Let's try to build our project once more...

/
 Error MSB4041: The default XML namespace of the project must be the MSBuild XML namespace. If the project is authored in the MSBuild 2003 format, please add xmlns="http://schemas.microsoft.com/developer/msbuild/2003" to the <Project> element. If the project has been authored in the old 1.0 or 1.2 format, please convert it to MSBuild 2003 format.

There's still a problem - MSBuild is not able to determine what kind of XML is this. To fix this you can just modify <Project> node to following:

/
<Project Sdk="Microsoft.NET.Sdk" xmlns="http://schemas.microsoft.com/developer/msbuild/2003">

Now your project should build correctly:

When working on this solution I found, that some people tried to build new Azure Functions projects using dotnet build step in VSTS - unfortunately this didn't work for me. Let me know if you found another way of integrating new version of .csproj with VSTS!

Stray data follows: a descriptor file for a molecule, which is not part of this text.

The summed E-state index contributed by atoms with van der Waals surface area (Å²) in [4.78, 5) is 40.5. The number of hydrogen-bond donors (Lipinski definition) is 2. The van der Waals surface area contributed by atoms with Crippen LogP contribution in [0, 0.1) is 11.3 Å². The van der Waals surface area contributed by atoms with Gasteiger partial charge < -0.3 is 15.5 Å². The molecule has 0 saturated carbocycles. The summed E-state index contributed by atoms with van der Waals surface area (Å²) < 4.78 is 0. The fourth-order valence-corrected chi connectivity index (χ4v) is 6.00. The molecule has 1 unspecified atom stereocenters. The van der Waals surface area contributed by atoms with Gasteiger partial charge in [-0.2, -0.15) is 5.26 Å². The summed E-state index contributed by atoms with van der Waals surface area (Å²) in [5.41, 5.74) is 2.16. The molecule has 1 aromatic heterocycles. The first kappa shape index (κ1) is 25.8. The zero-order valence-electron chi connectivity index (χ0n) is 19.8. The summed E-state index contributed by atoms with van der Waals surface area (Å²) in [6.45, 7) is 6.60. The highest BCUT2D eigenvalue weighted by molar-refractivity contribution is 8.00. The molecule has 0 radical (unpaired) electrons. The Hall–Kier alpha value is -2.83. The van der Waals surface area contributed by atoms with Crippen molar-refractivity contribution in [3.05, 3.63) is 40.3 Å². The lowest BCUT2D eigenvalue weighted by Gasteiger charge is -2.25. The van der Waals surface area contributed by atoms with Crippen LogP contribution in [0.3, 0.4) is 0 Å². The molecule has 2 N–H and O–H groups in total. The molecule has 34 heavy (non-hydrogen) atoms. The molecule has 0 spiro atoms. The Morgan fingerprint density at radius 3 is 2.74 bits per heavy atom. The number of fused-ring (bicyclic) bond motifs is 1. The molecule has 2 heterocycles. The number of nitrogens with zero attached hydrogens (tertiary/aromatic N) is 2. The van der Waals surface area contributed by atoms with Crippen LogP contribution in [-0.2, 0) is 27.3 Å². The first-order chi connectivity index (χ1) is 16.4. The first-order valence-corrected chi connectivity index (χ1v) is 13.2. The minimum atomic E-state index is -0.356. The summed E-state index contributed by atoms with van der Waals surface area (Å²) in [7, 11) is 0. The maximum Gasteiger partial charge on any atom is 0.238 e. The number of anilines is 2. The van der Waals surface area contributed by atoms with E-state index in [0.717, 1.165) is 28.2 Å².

You shall not forget - reminding about pull requests in VSTS #2

In the previous post I presented you how easily we can determine whether a PR has been reviewed or not. Now we'll create a real solution, which will send a notification to a Slack channel containing information about waiting pull request.

Creating an Azure Function

To handle our solution we'll develop a function, which will do following:

  • call VSTS API to check whether there're active PRs
  • filter those PRs, which haven't been reviewed during a specific interval
  • send a message to a Slack channel with specific information regarding forgotten PRs

Now let's create a function. Go to Azure Portal and create a new Function App(if you don't have one). Once created add a function as a TimerTrigger(schedule doesn't matter in this moment). Once you're done, you should get following function:

Now - to authenticate our calls to the VSTS API we'll need a personal access token. To create one go to the instance of VSTS you're going to use and go to Security screen.